Though we missed Ellie that Saturday night, Mike and I celebrated the realization that our first grandchild is morphing into a wonderful young person. We can’t ask for more than this. At the same time, Ellie’s party adventure brought back poignant memories of her dad’s and uncle’s experiences in this regard. Before our sons left the house for an evening of fun, I offered an excess of motherly guidance regarding their activities. Shall I mention that their dad usually stood in the background rolling his eyes? When our sons left, I also offered a prayer. I begged God and everyone else who was listening from above to inspire our sons to be wise and safe until they returned home. Happily, my prayers were answered generously! I share all of this because all of us want the best for those we’ve been given to love and parents have worried about their children since the beginning of time. Not even Mary and Joseph were spared this reality…

On this Feast of the Holy Family, Luke’s gospel (2:41-52) details Jesus’ contribution to his parents’ accumulation of gray hair. As was the custom at the time, Joseph, Mary and Jesus walked from Nazareth to Jerusalem to celebrate Passover in the temple. They traveled in the company of numerous neighbors and friends. After observing the feast, Mary and Joseph allowed Jesus to mingle freely amidst the caravan as they walked home. After all, Jesus was almost a teenager at the time. All the while, Mary assumed that her growing son was walking with the men. Joseph, who likely acknowledged that Jesus still had a lot of growing to do, assumed that his son was walking with the women and children. It was nightfall when Mary and Joseph realized that Jesus wasn’t with either one of them. Because they’d taught Jesus common sense and consideration for others, the frantic couple feared the worst. So it was that they left the safety of the caravan and walked back to Jerusalem alone to search for Jesus. When Mary and Joseph finally found him in the temple, Jesus seemed bothered by his parents’ concern. He asked, “Why were you looking for me? Did you not know that I must be in my Father’s house?” I know many of us could have advised Mary and Joseph regarding an appropriate response! Still, these two who had taught Jesus compassion, kindness, humility, patience and forgiveness practiced what they preached. Though they failed to understand Jesus’ actions, they resisted scolding him and simply led him home. As for Jesus, he returned to Nazareth “…and was obedient to them.” Perhaps I should tell Ellie that if she avoids causing her parents to worry, she’ll be far more successful than Jesus in this regard!

As I consider today’s Feast of the Holy Family, Jesus’ adventure in the temple compels me to dismiss the beautiful Christmas Cards and artwork which depict father, mother and child with halos and perpetual smiles in place. Life in Nazareth two millenniums ago wasn’t any less complicated than our lives are today. Just as our complicated modern-day circumstances impact family life, circumstances in Nazareth did the same for the Holy Family. Overcrowding, poverty, inhumane Roman rule and the unyielding expectations of the temple hierarchy were formidable stressors in this little family’s life. Like us, Joseph and Mary struggled to keep order in their household while loving and raising their child as best they could. When Jesus was lost, Joseph and Mary did exactly what any of us would have done when they went to the rescue of their loved one. It seems to me that today’s celebration of the Holy Family is a celebration of all of God’s family. Whether our roles are those of parent, child, grandparent, friend or a caring passer-by, God asks us to love one another and to keep track of one another just as God loves and watches over each one of us. After all, this is what families do, especially God’s family.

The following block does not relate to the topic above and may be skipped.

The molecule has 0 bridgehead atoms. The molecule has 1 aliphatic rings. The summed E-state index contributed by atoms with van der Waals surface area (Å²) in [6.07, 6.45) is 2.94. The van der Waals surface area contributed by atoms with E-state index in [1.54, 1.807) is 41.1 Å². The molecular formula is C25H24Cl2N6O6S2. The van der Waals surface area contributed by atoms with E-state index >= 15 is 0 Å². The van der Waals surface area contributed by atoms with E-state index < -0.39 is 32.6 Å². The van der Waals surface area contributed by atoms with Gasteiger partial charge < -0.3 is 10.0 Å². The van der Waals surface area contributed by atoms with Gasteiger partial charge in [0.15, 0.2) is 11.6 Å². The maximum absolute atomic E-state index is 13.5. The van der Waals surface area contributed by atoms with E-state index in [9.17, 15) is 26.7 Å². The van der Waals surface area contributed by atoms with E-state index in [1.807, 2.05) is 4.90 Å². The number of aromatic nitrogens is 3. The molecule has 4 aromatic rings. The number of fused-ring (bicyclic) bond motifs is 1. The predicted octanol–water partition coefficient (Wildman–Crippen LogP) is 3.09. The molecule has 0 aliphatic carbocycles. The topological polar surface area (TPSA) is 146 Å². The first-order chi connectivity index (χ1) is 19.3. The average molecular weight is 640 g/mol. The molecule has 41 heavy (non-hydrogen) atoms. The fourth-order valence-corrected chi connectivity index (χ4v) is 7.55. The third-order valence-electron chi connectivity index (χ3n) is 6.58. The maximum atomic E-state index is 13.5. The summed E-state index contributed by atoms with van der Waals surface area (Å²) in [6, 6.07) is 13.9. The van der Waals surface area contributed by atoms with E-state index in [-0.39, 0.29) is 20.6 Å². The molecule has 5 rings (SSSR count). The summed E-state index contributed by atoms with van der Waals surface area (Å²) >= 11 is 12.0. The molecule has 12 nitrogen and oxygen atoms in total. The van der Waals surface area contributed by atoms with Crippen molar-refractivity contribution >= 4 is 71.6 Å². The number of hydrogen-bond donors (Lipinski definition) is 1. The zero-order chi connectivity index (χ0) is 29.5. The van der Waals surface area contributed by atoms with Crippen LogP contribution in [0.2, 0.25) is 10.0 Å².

©2018 Mary Penich – All Rights Reserved

Thank You, Daddy!

God is light; in God there is no darkness.
From 1 John 1:5

On this third day of Christmas, I’m thinking about my dad. Today is his birthday and I hope he is celebrating with great gusto. My dad passed away many years ago at age 39. He has celebrated far more birthdays in the afterlife than he celebrated here.

In spite of my dad’s early departure from this life, he remains with me in many ways. It is my father who walked me through the difficult losses of my uncle and grandfather who lived with us. Daddy gave me reason to smile when he assured me that my polio-stricken uncle would certainly be walking straight and tall in heaven. Later, Daddy assured me that Grandpa wouldn’t need his cane to get around in his heavenly home. My dad’s conviction in this regard eased me through his own death not many years later. Daddy also wisely told me that I was harder on myself than anyone else would ever be and that I was a very good girl. Most importantly, my dad repeated these lessons often in the things he said and did.

On this third day of Christmas, I’m renewing my commitment to take my Dad’s lessons to heart. I’ll deal with the disappointments and losses of this life knowing that God has many good things in store in our heavenly home. I’ll also try to be a little easier on myself and on those around me. After all, in God’s eyes, we’re all good girls and boys!

Generous God, thank you for my dad who did a great job of revealing your love to me.

©2018 Mary Penich – All Rights Reserved

Merry Christmas!

While they were there,
the days of her confinement were completed.
She gave birth to her first-born son
and wrapped him in swaddling clothes
and laid him in a manger.

Luke 2:6-7

Mary draws her son close to herself to kiss his forehead. His eyes open just long enough to reveal the depth of their color. The newborn sleeps again, content to nestle in his mother’s arms. The rhythm of her heartbeat eases the child into deep slumber. A grateful Mary leans back against the cold wall as she embraces Jesus. Her heart feels as though it will burst within her, for she loves her son more than it is possible to love…